- Oil prices erased losses and jumped on Tuesday morning following the SPR release announcement
- Despite the seemingly big number, 50 million barrels, the U.S. release actually equals around two and a half days of American petroleum consumption
- Other countries are said to go for much smaller releases
Oil prices erased losses and jumped on Tuesday morning following the announcement from the U.S. Administration that it would make available 50 million barrels of oil from the Strategic Petroleum Reserve (SPR) to lower said oil prices.
As of 9:27 a.m. EST, WTI Crude prices were back above $77, having erased earlier losses and trading up by 1.30% at $77.75. Brent Crude prices returned to the $80 mark, and were approaching $81, as they had risen by 1.73% to $80.96.
The headline for the oil market on Tuesday morning was the announcement of US President Joe Biden that the Department of Energy would release 50 million barrels of oil from the SPR in a bid to lower high gasoline prices in a coordinated effort with other major oil-consuming nations. The SPR release from the United States is being carried out in parallel with other major energy-consuming nations, including China, India, Japan, the Republic of Korea, and the United Kingdom.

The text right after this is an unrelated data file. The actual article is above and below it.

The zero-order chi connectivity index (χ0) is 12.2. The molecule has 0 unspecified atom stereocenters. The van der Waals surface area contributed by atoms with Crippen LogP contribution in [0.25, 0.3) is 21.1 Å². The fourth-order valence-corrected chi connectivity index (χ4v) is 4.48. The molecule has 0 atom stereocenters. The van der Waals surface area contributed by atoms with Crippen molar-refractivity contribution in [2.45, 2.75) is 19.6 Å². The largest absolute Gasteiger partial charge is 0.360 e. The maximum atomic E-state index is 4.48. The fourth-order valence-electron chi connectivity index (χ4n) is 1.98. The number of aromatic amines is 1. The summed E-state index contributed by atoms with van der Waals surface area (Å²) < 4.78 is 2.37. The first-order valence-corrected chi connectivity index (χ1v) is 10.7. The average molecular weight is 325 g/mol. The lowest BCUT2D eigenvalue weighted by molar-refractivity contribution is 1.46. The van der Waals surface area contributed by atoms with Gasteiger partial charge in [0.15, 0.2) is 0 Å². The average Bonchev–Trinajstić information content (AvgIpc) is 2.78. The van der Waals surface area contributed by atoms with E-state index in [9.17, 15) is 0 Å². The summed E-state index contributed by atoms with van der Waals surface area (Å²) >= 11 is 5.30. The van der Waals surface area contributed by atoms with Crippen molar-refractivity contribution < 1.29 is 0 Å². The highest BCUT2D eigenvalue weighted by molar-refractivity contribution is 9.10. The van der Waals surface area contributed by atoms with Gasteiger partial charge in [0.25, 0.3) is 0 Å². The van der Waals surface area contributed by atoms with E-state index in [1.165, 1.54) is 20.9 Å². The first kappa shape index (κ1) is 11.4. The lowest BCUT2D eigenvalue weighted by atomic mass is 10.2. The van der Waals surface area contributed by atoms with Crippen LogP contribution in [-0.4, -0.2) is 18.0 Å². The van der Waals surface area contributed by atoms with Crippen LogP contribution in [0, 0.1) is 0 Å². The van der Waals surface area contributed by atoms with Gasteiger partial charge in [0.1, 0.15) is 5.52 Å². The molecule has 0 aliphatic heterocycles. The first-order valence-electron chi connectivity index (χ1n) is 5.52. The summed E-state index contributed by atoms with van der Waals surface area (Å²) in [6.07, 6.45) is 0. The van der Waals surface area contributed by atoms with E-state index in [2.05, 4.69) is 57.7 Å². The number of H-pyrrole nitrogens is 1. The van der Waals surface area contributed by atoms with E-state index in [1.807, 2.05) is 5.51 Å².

Despite the seemingly big number, 50 million barrels, the U.S. release actually equals around two and a half days of American petroleum consumption, which was at 20.5 million barrels per day (bpd) in the pre-pandemic 2019.
The other countries are going for much smaller releases, and the message seems to be that major oil consumers are coordinating efforts to try to lower high prices, while OPEC+ sticks to its guns over its oil production plan.
The oil market, however, has largely priced in SPR releases, as last week’s slide in prices showed. Analysts also point out that one-off sales from strategic reserves cannot do much to move oil prices significantly lower.
“We think Strategic Petroleum Reserves are not a sustainable source of supply and the effect of such market intervention would only be temporary,” Barclays’s analysts wrote in a note before the release, as carried by Reuters.
Last week, Goldman Sachs said that the market had already priced in a concerted release of crude from national reserves.
“There is a growing risk that OPEC+ responds to an SPR release by pausing planned supply increases,” ING strategists Warren Patterson and Wenyu Yao said on Tuesday before the U.S. announcement of the SPR release.
“The prospect of retaliation from OPEC+ does leave the potential for further volatility in oil markets,” ING said.
By Tsvetana Paraskova For Oilprice.com
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